Last Updated on November 13, 2021
Did you know that the largest bald eagle migration in the world happens in British Columbia?
During this annual rite of nature, over 35,000 eagles pass through the lower Fraser Valley annually from late October until February. The peak time for eagle spotting is in the middle of December. We love taking the time to honor the majestic bald eagle and the cycle of the salmon.
Eagles really are fascinating. They fly with wings that are as wide as we are high. It really puts into perspective just how big the sky is when we need binoculars or a telephoto lens to be able to get a better glimpse of their majestic beauty.
A couple of years ago we witnessed an outstanding amount of eagles in the Chehalis Flats when the water levels were low. You’ll look around finding dozens of eagles perched in the trees lining the shore, only to realize as you glance around that there are actually hundreds. You’ll look up into the sky and see a couple of eagles soaring around, and soon realize that there’s suddenly a dozen or more. It is incredible enough to see one eagle, but to see a convocation of eagles in a tree or soaring the skies is a special sight.
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Why British Columbia?
The Fraser River is 850 miles long and is the largest producer of sockeye salmon in the world. The eagles travel from northern BC, Alaska, and the Yukon as their food supply freezes. BC’s temperate Fraser Valley is where five species of salmon spawn. The Eagles have a big feast on the salmon that have returned to complete nature’s final duty, dying shortly after and creating food for the eagles.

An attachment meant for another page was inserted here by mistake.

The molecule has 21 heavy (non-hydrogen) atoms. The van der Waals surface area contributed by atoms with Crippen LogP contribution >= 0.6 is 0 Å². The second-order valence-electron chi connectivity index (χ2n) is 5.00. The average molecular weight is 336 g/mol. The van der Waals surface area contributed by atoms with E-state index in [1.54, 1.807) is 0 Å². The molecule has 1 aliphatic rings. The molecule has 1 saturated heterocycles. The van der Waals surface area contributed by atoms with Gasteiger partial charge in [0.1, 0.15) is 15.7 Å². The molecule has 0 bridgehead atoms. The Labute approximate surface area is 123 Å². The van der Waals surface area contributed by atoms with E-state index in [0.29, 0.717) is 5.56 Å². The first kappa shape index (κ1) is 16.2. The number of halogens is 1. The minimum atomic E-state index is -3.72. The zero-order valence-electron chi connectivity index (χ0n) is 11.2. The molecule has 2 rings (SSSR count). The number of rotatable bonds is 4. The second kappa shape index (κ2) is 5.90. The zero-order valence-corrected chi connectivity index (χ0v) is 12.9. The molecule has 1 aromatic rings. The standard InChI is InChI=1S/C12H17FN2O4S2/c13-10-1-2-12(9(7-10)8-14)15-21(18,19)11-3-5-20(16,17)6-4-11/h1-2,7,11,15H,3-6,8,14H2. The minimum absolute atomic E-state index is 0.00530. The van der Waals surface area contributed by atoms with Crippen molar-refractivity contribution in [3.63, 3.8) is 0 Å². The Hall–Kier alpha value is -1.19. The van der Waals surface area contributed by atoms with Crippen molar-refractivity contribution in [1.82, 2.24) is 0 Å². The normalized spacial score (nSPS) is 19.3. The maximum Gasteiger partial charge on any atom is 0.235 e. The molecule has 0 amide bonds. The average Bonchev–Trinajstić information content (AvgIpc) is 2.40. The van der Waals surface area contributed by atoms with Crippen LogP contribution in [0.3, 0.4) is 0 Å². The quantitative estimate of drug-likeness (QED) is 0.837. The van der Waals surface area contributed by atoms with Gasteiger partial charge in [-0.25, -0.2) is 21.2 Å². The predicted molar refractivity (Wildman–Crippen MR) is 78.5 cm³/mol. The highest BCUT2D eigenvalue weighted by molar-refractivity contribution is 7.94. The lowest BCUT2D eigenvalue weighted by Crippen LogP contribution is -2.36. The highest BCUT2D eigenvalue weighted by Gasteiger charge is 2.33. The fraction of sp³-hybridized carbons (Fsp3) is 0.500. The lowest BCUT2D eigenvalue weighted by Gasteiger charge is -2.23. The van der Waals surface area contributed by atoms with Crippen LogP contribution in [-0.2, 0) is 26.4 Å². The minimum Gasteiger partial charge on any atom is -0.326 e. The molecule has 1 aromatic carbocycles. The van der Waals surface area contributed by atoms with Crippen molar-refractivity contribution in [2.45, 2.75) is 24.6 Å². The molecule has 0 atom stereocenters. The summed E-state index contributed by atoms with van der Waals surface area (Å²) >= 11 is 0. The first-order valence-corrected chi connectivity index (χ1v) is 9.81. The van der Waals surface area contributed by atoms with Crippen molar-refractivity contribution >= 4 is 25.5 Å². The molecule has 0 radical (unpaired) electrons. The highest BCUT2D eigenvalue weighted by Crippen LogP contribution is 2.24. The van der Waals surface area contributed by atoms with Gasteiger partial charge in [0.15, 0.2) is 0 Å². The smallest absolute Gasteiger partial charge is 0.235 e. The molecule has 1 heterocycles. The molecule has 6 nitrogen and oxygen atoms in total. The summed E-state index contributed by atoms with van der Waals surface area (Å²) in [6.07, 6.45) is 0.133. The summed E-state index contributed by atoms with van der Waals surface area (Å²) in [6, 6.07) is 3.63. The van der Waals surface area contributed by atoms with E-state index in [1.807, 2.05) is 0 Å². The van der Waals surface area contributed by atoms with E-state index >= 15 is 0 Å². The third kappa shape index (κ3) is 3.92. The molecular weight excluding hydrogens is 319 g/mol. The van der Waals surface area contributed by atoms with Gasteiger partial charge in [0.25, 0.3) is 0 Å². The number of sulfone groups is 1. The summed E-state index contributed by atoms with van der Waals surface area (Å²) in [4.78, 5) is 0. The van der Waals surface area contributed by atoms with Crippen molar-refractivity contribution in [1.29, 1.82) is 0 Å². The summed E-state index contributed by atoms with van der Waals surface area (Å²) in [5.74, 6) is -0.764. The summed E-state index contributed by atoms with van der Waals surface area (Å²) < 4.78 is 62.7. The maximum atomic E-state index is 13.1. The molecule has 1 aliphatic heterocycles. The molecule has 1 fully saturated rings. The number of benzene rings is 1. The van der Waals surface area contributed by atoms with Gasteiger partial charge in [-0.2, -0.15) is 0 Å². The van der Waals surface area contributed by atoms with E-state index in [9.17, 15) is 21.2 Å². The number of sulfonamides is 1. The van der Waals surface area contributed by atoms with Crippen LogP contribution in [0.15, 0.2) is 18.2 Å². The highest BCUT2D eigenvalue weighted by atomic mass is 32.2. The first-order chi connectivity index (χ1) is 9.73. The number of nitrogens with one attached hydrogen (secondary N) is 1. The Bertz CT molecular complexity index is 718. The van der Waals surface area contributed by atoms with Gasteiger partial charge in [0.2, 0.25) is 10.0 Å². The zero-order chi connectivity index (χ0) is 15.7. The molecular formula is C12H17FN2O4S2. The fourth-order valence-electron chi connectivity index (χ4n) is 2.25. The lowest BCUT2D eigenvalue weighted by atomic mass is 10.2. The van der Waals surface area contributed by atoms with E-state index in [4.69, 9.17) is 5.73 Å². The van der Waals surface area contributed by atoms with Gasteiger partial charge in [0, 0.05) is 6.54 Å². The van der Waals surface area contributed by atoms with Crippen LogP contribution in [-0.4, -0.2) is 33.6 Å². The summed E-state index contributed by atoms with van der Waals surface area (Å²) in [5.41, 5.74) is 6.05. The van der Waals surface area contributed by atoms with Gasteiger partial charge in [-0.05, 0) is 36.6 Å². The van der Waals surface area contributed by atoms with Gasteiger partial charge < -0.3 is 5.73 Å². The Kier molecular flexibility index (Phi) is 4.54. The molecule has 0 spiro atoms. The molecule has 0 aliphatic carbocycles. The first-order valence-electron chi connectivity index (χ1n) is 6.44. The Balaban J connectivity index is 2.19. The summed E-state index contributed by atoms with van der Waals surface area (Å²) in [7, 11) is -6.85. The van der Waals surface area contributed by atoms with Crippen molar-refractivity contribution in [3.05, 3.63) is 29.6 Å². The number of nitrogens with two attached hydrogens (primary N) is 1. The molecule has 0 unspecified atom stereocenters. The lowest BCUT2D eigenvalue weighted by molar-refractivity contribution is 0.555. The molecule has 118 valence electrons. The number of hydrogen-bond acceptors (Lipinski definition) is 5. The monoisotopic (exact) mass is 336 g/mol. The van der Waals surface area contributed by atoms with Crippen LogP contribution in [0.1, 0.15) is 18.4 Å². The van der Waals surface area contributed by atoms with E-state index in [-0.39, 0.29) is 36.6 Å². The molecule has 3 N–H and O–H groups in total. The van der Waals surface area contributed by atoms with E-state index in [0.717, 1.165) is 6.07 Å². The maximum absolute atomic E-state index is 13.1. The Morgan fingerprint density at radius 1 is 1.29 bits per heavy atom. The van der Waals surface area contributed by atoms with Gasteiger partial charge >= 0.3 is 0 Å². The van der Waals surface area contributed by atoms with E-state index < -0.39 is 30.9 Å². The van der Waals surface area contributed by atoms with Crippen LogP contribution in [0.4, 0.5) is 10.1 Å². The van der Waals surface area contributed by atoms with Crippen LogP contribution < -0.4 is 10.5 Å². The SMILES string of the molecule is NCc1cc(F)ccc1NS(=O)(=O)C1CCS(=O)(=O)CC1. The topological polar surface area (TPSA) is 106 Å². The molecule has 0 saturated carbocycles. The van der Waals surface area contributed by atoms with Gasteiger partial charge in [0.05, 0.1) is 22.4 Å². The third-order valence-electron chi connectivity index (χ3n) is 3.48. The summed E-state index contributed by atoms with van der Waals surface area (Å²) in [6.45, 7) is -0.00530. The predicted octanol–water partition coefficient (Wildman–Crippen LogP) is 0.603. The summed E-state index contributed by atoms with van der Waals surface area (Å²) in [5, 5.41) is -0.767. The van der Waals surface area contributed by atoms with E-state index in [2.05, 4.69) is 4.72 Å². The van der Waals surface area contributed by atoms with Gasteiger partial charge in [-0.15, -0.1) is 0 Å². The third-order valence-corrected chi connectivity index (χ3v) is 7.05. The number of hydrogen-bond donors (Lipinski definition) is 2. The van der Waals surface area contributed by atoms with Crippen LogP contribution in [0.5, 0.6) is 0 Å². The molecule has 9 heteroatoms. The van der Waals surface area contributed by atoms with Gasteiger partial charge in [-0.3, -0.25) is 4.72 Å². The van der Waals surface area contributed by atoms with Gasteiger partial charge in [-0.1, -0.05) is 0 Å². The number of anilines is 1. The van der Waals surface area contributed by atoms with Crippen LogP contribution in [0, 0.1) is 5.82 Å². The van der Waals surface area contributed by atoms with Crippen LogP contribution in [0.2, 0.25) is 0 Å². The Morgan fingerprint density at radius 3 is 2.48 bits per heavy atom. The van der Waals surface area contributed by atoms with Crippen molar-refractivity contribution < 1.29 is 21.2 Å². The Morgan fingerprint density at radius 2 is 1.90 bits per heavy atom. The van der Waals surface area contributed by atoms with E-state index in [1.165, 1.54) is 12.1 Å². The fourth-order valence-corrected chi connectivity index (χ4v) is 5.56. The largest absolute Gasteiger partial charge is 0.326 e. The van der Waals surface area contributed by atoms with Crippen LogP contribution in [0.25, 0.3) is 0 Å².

Being able to witness the world’s largest eagle migration in our own backyard is special.
Best Places To Go Eagle Watching
The Chehalis Harrison system is said to be the strongest salmon river in all of Canada. The eagles depend on the flats to be able to survive the Fall and Winter months. The flats are a resting and feeding area, so being able to sit and socialize without being bothered is extremely important to their survival. Only watch the eagles from the shore. Quality outdoor gear is essential to great Eagle viewing from a distance.
You can find a map that outlines the Chehalis Flats and best viewpoints here.
Fraser River & Lougheed Highway 7
This year when we went eagle spotting, we had the most luck pulling over to the side of the road while driving along the Fraser River on the Lougheed Highway 7. There were plenty of cars lining the highway between fishermen and those searching to get a peek at the masses of eagles. Chances are you’ll notice the plethora of cars before you really notice any eagles in the distance.